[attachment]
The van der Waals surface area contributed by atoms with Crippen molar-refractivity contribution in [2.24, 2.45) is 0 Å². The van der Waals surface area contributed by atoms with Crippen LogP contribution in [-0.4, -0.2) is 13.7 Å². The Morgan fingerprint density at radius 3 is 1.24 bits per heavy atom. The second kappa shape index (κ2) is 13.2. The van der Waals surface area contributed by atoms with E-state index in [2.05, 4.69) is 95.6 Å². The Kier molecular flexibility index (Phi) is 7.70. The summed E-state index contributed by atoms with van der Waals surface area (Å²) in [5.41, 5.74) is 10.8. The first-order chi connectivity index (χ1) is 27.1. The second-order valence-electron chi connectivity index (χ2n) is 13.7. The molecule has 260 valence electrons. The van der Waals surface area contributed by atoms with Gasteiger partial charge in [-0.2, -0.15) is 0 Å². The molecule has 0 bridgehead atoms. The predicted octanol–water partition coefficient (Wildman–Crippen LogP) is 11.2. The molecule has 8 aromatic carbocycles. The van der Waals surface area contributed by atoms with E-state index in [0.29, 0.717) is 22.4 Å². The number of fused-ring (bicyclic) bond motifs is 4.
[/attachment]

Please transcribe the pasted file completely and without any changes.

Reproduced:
The van der Waals surface area contributed by atoms with Crippen molar-refractivity contribution in [2.24, 2.45) is 0 Å². The van der Waals surface area contributed by atoms with Crippen LogP contribution in [-0.4, -0.2) is 13.7 Å². The Morgan fingerprint density at radius 3 is 1.24 bits per heavy atom. The second kappa shape index (κ2) is 13.2. The van der Waals surface area contributed by atoms with E-state index in [2.05, 4.69) is 95.6 Å². The Kier molecular flexibility index (Phi) is 7.70. The summed E-state index contributed by atoms with van der Waals surface area (Å²) in [5.41, 5.74) is 10.8. The first-order chi connectivity index (χ1) is 27.1. The second-order valence-electron chi connectivity index (χ2n) is 13.7. The molecule has 260 valence electrons. The van der Waals surface area contributed by atoms with Gasteiger partial charge in [-0.2, -0.15) is 0 Å². The molecule has 0 bridgehead atoms. The predicted octanol–water partition coefficient (Wildman–Crippen LogP) is 11.2. The molecule has 8 aromatic carbocycles. The van der Waals surface area contributed by atoms with E-state index in [0.29, 0.717) is 22.4 Å². The number of fused-ring (bicyclic) bond motifs is 4.